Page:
Doe Science news source
The DOE Science News Source is a Newswise initiative to promote research news from the Office of Science of the DOE to the public and news media.
  • 2017-06-14 05:35:46
  • Article ID: 676313

One Step Closer to Practical Fast Charging Batteries

Novel electrode materials have designed pathways for electrons and ions during the charge/discharge cycle.

  • Credit: Image courtesy of Sarah Tolbert, University of California, Los Angeles

    Battery electrodes made of a molybdenum disulfide nanocrystal composite have internal pathways to allow lithium ions to move quickly through the electrode, speeding up the rate that the battery can charge. The key features in the structure that enable the flow of the lithium ions are the small, 20-40 nanometer, diameter of the nanocrystals (in contrast, human hairs are about 100,000 nanometers in diameter) coupled with the porosity and planar lamellar pathways shown in the electron micrograph.

The Science

Electrodes are critical parts of every battery architecture -- charge too fast, and you can decrease the charge-discharge cycle life or damage the battery so it won’t charge anymore. Scientists built a new design and chemistry for electrodes. Their design involves advanced, nanostructured electrodes containing molybdenum disulfide and carbon nanofibers. These composite materials have internal atomic-scale pathways. These paths are for both fast ion and electron transport, allowing for fast charging.

The Impact

The new battery electrodes provide several benefits. The electrodes allow fast charging. They also have stable charge/discharge behavior, so the batteries last longer. These electrodes show promise for practical electrical energy storage systems.

Summary

New battery electrodes based on nanostructured molybdenum disulfide combine the ability to charge in seconds with high capacity and long cycle life. Typical lithium-ion batteries charge slowly due to slow diffusion of lithium ions within the solid electrode. Another type of energy storage device (a.k.a., pseudocapacitors), which has similarities to the capacitors found in common electrical circuits, speeds up the charging process by using reactions at or near the electrode surface, thus avoiding slow solid-state diffusion pathways. Nanostructured electrodes allow the creation of large surface areas so that the battery can work more like a pseudocapacitor. In this work at the University of California, Los Angeles, scientists made nanostructured electrodes from a molybdenum disulfide-carbon composite. Many electrodes are based on metal oxides, but because sulfur more weakly interacts with lithium than oxygen, lithium atoms can move more freely in the metal sulfide than the metal oxide. The result is a battery electrode that shows high capacity and very fast charging times. The novel electrodes deliver specific capacities of 90 mAh/g (about half that of a typical lithium-ion battery cathode) charging in less than 20 seconds, and retain over 80 percent of their original capacity after 3,000 charge/discharge cycles. Capacities of greater than 180 mAh/g (similar to cathodes in conventional lithium-ion cells) are achieved at slower charging rates. The results have exciting implications for the development of fast-charging energy storage systems that could replace traditional lithium-ion batteries.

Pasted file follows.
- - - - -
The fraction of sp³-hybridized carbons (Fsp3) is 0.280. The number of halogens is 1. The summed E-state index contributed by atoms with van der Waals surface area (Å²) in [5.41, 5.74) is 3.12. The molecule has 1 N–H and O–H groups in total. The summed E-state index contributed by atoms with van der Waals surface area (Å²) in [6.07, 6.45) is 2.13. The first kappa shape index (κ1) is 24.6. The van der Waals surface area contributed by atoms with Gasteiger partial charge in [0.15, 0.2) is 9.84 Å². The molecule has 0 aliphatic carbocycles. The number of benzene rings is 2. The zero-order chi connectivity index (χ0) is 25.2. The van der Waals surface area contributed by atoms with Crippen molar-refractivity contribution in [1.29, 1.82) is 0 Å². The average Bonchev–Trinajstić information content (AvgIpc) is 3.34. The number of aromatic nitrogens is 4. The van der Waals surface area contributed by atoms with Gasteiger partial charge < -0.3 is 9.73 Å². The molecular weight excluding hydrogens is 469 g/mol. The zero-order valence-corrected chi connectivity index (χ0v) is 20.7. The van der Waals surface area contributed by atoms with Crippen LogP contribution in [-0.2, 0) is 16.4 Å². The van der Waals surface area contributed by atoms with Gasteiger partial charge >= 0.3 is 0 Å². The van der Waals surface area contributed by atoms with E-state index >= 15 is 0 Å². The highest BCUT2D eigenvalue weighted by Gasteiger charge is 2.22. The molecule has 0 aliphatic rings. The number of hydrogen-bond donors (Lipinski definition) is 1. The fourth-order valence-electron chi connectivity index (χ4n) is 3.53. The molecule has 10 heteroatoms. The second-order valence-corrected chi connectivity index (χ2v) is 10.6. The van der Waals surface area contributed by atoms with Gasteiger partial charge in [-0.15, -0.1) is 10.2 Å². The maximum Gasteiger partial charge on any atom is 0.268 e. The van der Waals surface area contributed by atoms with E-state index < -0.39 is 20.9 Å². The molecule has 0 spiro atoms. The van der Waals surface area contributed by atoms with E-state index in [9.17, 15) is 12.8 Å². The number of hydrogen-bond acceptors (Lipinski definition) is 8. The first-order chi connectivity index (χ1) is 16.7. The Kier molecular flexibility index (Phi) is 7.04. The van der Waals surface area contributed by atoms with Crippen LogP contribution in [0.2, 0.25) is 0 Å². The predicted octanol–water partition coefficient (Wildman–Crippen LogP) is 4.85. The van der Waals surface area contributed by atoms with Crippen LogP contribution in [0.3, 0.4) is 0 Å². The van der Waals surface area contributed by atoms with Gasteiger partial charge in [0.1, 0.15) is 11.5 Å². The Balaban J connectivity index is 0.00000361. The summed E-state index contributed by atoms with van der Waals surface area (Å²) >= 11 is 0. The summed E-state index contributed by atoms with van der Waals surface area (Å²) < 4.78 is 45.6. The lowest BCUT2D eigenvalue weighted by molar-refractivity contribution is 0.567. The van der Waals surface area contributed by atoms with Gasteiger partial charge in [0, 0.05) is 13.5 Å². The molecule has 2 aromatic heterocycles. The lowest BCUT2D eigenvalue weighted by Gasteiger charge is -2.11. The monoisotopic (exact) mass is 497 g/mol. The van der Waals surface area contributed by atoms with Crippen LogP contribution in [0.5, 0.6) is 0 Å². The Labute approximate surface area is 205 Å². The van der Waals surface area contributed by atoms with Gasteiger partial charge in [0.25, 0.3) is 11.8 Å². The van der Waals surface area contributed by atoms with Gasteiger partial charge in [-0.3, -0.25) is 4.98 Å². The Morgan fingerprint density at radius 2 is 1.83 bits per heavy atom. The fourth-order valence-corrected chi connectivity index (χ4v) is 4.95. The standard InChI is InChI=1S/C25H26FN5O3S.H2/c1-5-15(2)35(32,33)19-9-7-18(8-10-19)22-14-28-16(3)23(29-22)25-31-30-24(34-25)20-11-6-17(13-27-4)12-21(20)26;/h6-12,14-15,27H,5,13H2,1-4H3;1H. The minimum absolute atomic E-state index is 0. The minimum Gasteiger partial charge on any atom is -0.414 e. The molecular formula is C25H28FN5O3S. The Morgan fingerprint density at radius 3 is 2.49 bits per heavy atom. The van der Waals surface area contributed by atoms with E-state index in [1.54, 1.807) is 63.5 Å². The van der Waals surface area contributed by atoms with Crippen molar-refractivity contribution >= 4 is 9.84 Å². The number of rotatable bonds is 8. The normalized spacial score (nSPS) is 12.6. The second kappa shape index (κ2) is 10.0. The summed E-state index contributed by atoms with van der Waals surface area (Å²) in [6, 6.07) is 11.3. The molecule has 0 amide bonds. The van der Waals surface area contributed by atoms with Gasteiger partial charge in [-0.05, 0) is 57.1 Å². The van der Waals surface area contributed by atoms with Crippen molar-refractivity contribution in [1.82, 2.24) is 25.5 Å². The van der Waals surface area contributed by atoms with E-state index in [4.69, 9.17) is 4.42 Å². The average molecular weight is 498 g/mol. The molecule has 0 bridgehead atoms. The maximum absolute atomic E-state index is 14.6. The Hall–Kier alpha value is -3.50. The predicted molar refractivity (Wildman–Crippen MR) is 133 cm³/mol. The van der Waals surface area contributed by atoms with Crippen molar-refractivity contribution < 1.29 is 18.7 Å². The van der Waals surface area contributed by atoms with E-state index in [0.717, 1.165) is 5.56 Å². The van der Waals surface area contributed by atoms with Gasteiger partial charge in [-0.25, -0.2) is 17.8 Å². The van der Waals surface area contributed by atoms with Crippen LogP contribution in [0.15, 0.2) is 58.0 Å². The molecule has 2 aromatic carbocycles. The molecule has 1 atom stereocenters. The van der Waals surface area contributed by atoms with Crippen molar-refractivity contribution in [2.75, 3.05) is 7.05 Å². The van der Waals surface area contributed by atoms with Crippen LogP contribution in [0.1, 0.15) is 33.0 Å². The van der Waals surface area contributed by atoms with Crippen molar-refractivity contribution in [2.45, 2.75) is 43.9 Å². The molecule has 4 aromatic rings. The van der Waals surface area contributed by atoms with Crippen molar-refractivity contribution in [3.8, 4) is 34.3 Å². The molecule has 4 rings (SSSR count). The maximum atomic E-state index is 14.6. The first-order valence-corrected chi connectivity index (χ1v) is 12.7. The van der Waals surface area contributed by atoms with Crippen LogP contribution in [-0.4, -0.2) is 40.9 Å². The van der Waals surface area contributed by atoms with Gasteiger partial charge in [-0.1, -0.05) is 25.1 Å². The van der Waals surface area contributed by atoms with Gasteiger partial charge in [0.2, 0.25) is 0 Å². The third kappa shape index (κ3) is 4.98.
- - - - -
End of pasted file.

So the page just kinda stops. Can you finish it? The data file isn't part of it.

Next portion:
Funding

U.S. Department of Energy, Office of Science, Basic Energy Sciences (materials synthesis, structural characterization, and electrochemical measurements) and the Office of Naval Research (additional electrochemical measurements)

Publications

J.B. Cook, H.S. Kim, T.C. Lin, C.H. Lai, B. Dunn, and S.H. Tolbert, “Pseudocapacitive charge storage in thick composite MoS2 nanocrystal-based electrodesExternal link.” Advanced Energy Materials 7(2), 1601283 (2017). [DOI: 10.1002/aenm.201601283]

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Two ORNL-Led Research Teams Receive $10.5 Million to Advance Quantum Computing for Scientific Applications

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Matthew Latimer Receives 2017 Lytle Award

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Jefferson Lab Completes 12 GeV Upgrade

Nuclear physicists are now poised to embark on a new journey of discovery into the fundamental building blocks of the nucleus of the atom. The completion of the 12 GeV Upgrade Project of the Continuous Electron Beam Accelerator Facility (CEBAF) at the Department of Energy's Thomas Jefferson National Accelerator Facility (Jefferson Lab) heralds this new era to image nuclei at their deepest level.

Sunderrajan to Lead Science and Technology Partnerships and Outreach Directorate

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Career Awards Advance Research for Jefferson Lab Researchers

Two researchers affiliated with the U.S. Department of Energy's Thomas Jefferson National Accelerator Facility have received 2017 Early Career Research Program awards from the DOE's Office of Science.


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Scientists create widely controllable ultrathin optical components that allow virtual objects to be projected in real environments.


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